So Shall You Reap: Farming And Crops In Human Affairs


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Published by Island Press, New Condition: New Soft cover. Save for Later. About this title Synopsis: "So Shall You Reap" is a broad-gauged exploration of the intersections of farming and history. Store Description Buying and selling books since Visit Seller's Storefront Terms of Sale: We guarantee the condition of every book as it's described on the Abebooks web sites.

Shipping Terms: Orders usually ship within 1 business days. Add to Wants. Most change, aside from the cataclysmic sort, involved small discoveries adapted matter-of-factly into daily life. After farming societies built civilizations, change in the way people lived was increasingly the result of human actions rather than natural forces. The creation of tools, buildings, and writing produced a record, albeit incomplete, of those actions.

Today we refer to the record, and our interpretation of it, as history. Victorians would have interpreted changes in agriculture such as farmers growing food in order to buy food as a sign of progress.

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Whether it is depends on how progress is defined. If humans are superior to their ancestors, that is, braver, gentler, wiser, happier, and more intelligent, rational, sensible, and prudent, then the many changes they introduced can be called progress. But who can say that this is so? It would probably be more accurate to say that modern humans are more capable of functioning in a modern environment, while their remote ancestors were more capable of functioning in a prehistoric environment. In other words, the changes brought about by agricultural societies are adaptive responses to changes in their physical and social surroundings.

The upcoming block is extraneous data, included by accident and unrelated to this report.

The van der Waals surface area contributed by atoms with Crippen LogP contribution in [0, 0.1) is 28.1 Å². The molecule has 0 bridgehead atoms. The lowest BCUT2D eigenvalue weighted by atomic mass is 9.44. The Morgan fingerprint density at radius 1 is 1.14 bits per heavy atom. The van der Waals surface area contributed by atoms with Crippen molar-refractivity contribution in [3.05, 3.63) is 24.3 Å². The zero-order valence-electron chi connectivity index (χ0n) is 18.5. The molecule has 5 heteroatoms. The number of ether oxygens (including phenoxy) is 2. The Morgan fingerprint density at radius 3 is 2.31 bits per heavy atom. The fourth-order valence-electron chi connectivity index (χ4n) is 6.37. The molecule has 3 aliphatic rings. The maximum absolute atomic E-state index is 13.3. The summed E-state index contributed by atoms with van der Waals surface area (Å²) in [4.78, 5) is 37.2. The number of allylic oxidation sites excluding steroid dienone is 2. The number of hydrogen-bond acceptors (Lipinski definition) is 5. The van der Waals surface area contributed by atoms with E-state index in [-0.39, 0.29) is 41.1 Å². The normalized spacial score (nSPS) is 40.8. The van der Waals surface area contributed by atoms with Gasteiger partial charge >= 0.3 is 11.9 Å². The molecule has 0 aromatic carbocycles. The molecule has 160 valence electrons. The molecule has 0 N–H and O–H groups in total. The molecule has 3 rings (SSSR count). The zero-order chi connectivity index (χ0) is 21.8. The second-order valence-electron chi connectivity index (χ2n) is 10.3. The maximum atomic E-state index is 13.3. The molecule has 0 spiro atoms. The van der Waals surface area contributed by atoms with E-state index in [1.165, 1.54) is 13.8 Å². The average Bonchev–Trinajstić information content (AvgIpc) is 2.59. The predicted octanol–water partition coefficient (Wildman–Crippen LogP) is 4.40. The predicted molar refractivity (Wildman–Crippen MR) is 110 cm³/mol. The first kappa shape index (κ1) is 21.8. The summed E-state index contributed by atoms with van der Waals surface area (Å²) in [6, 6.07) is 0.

How do the innovations in our evolution come about and what directs them? Most likely they are the result of natural selection. No two members of the same species are identical. Within a given species some individuals are better suited to survive than others because of certain physical and behavioral characteristics. Some of these are encoded in their genes; others are the result of chance occurrences during development.


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Humans and some higher vertebrates have the ability to apply experience to increase the chance of survival and reproduction. In each generation some individuals leave more offspring than others. They pass their genetic characteristics to their offspring. If that success is due to some characteristic provided by a gene, the gene will slowly become more widespread in the population until all the individuals in the population possess it. Biologists would say that the gene has been selected.

However, environments change, and what at one time is a beneficial characteristic can become a liability. That is why evolution cannot necessarily be read as progress. Where the human species differs from most others is in its ability to transmit information to descendants in forms other than genes. Tradition, music, literature, photography, cinema—these allow humans to record information and make it available to future generations. Knowledge allows the species to compete and reproduce. Today education is the overwhelming factor in human dominance. One more point needs to be mentioned.